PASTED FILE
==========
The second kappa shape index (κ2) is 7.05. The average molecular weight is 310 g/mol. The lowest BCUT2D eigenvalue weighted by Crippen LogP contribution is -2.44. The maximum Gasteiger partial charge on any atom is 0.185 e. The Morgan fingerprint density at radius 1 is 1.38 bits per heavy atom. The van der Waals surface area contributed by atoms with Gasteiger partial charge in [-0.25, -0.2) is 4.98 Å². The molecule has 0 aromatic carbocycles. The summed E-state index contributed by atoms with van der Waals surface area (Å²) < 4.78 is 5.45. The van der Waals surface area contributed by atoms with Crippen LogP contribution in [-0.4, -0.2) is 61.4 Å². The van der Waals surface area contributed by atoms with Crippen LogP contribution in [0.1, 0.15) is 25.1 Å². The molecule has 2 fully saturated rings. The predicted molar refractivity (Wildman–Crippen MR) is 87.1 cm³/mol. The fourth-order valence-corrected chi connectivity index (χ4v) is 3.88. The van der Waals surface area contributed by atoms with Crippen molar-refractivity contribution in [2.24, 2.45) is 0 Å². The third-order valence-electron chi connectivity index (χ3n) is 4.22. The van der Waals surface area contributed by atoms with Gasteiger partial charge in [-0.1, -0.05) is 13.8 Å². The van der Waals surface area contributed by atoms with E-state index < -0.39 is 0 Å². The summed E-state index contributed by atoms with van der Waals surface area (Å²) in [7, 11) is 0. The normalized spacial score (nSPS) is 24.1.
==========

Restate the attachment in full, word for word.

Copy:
The second kappa shape index (κ2) is 7.05. The average molecular weight is 310 g/mol. The lowest BCUT2D eigenvalue weighted by Crippen LogP contribution is -2.44. The maximum Gasteiger partial charge on any atom is 0.185 e. The Morgan fingerprint density at radius 1 is 1.38 bits per heavy atom. The van der Waals surface area contributed by atoms with Gasteiger partial charge in [-0.25, -0.2) is 4.98 Å². The molecule has 0 aromatic carbocycles. The summed E-state index contributed by atoms with van der Waals surface area (Å²) < 4.78 is 5.45. The van der Waals surface area contributed by atoms with Crippen LogP contribution in [-0.4, -0.2) is 61.4 Å². The van der Waals surface area contributed by atoms with Crippen LogP contribution in [0.1, 0.15) is 25.1 Å². The molecule has 2 fully saturated rings. The predicted molar refractivity (Wildman–Crippen MR) is 87.1 cm³/mol. The fourth-order valence-corrected chi connectivity index (χ4v) is 3.88. The van der Waals surface area contributed by atoms with Crippen molar-refractivity contribution in [2.24, 2.45) is 0 Å². The third-order valence-electron chi connectivity index (χ3n) is 4.22. The van der Waals surface area contributed by atoms with Gasteiger partial charge in [-0.1, -0.05) is 13.8 Å². The van der Waals surface area contributed by atoms with E-state index < -0.39 is 0 Å². The summed E-state index contributed by atoms with van der Waals surface area (Å²) in [7, 11) is 0. The normalized spacial score (nSPS) is 24.1.